This is an archived article and the information in the article may be outdated. Please look at the time stamp on the story to see when it was last updated.

BOULDER, Colo. — There’s a special partnership brewing between the Colorado Buffaloes and the Milwaukee Bucks. The Bucks are comfortably sitting at first place in the standings, and their bench is like no other — thanks to students at CU Boulder.

It all started a few years ago. The Bucks director of performance, Troy Flanagan, used to work with the US ski team in Colorado Springs. Flanagan reached out to Jack Zable, a professor emeritus of mechanical engineering at CU, with an idea.

He said “we would like a chair that could be adjustable,” recalls Zable. “And by the way, we’d like to warm up the leg muscles, because when they get in there’s an optimum temperature that the leg muscles should be at.”

Students from CU’s mechanical engineering department delivered on that request. The new bench chairs were installed at Fiserv Forum in Milwaukee at the beginning of last season. It was such a slam dunk that the Bucks have continued their relationship with the Buffs. This year, they’re working on a new project.

“When a player gets injured, you put a hot pack on them,” Zable says. “It’s a messy deal, and the heat escapes and only lasts a maximum of a half hour. What [Flanagan] wants is a pack that lasts for two hours and is not messy.”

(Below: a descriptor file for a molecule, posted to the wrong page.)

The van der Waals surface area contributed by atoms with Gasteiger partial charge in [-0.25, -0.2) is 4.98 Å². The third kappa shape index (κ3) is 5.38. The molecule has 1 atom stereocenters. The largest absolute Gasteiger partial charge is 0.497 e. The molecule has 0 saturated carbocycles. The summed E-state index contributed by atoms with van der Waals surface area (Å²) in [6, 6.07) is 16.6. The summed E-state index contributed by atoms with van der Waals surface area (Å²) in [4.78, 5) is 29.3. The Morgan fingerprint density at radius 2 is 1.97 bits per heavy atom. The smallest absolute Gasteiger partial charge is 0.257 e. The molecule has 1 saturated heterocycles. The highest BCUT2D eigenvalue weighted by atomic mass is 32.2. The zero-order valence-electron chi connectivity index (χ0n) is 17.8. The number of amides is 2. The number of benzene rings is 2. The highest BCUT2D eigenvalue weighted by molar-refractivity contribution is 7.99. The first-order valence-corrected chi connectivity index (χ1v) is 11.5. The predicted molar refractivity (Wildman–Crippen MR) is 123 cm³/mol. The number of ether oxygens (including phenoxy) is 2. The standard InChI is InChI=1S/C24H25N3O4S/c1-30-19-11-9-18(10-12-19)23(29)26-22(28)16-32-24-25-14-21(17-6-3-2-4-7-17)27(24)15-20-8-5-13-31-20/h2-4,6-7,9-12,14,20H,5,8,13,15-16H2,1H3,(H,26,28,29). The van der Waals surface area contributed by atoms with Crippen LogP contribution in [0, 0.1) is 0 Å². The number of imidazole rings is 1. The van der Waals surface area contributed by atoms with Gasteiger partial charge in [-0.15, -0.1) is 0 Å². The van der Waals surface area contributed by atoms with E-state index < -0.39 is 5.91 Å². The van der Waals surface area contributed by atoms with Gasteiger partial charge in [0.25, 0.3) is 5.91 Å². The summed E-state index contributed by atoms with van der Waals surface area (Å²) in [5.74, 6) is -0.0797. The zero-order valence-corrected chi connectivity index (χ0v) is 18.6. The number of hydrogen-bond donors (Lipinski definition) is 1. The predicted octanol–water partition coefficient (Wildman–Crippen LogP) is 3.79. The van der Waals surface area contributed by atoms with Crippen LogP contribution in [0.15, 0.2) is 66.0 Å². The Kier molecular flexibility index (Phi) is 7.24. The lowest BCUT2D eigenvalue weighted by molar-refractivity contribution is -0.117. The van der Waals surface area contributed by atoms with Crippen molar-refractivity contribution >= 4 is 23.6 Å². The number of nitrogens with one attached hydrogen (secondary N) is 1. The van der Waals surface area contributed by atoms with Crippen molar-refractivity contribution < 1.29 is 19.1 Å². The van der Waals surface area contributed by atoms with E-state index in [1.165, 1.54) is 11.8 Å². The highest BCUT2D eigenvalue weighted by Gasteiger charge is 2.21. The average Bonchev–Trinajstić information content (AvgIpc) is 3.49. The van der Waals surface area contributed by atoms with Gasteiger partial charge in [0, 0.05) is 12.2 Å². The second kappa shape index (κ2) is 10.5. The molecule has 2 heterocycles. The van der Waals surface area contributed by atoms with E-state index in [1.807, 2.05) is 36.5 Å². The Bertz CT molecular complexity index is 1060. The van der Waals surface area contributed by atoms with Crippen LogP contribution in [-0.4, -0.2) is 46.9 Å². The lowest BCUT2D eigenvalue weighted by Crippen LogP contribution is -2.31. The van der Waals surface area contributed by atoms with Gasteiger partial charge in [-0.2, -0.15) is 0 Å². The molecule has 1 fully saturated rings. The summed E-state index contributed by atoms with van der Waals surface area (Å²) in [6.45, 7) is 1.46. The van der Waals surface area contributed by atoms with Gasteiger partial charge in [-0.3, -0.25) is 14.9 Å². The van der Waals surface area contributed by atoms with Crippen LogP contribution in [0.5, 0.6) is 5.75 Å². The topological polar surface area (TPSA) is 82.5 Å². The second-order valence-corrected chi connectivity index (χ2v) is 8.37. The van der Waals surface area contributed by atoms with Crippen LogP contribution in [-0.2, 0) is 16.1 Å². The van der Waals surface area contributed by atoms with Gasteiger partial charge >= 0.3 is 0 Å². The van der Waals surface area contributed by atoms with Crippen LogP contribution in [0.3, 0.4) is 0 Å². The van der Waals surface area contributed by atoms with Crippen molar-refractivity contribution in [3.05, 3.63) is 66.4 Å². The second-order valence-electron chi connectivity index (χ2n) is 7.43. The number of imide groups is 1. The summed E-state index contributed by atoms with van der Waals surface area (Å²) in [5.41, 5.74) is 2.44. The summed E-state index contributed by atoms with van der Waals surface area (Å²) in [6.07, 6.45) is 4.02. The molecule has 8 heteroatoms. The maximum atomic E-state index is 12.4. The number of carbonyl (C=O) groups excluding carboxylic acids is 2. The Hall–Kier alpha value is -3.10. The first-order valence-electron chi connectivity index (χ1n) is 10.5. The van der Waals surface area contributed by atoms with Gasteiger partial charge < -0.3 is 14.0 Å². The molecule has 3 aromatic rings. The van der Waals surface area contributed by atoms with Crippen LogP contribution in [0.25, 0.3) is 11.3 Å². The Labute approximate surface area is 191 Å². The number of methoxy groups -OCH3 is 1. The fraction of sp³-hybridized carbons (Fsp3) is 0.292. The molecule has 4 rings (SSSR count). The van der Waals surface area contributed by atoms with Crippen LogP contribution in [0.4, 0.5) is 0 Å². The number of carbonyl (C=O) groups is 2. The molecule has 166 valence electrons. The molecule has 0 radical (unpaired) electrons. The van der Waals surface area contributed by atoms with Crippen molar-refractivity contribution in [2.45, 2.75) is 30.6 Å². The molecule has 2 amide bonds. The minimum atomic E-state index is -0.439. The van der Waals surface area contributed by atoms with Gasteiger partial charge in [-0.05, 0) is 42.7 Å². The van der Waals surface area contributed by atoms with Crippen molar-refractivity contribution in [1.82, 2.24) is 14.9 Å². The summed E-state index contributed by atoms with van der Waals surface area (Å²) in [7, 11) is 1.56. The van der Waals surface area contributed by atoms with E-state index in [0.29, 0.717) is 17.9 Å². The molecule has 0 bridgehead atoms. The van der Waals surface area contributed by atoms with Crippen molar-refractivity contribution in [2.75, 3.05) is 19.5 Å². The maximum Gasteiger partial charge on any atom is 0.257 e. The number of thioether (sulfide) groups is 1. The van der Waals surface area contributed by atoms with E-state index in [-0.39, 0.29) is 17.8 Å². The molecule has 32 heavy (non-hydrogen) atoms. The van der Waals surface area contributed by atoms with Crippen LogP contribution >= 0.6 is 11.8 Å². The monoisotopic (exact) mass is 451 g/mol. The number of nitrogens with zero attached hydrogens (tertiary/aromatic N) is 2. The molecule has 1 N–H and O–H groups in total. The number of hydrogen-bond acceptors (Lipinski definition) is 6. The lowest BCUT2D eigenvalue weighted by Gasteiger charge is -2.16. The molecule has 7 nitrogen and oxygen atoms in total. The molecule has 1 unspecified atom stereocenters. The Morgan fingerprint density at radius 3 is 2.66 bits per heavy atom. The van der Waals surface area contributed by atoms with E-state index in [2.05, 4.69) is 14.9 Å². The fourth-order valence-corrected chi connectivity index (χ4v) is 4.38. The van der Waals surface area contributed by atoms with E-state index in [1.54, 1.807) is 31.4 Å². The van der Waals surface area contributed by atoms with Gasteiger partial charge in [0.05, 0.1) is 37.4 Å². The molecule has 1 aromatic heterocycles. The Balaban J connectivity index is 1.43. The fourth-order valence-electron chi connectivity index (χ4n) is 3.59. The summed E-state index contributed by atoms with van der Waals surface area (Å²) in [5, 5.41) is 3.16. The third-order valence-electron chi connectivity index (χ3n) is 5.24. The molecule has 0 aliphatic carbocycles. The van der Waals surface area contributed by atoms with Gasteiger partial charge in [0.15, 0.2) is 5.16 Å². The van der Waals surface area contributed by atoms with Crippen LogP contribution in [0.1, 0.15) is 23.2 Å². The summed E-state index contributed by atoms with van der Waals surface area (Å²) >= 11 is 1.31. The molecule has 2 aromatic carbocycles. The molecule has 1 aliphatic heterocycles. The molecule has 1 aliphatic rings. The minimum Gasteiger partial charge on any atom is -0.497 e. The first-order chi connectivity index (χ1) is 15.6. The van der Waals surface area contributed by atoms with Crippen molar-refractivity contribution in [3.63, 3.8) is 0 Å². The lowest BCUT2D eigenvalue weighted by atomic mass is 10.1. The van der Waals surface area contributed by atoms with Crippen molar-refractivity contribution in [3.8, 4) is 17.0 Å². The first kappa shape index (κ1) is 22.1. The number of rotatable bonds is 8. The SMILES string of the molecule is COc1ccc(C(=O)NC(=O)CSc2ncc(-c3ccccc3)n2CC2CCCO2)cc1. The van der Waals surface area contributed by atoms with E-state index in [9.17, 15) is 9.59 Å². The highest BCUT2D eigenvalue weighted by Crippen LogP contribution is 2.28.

“Our main focus is consistency,” says Rolando Trujillo, a senior mechanical engineering student at CU and leader of the hot packs team. “We want something that holds its heat for the whole game, so the players can focus on the game and not worry about this thing on their arm.”

Later this month, the students will head to Milwaukee to deliver the first prototype of the hot pack to Flanagan and the team.

“We’ll get some feedback, interact with the players and see how we can make our design a little bit better,” says Trujillo. “That’d be really cool to meet Giannis for sure. Being in their presence is going to be really cool, and working on something that matters and can make their lives better is rewarding for me.”

It’s a reward that means more than any extra credit ever could.

“I know the previous teams have seen it with the chairs,” adds Trujillo. “To be in my life, in my real world career with my friends and family and see something I made on ESPN or whatever, would just be incredible.”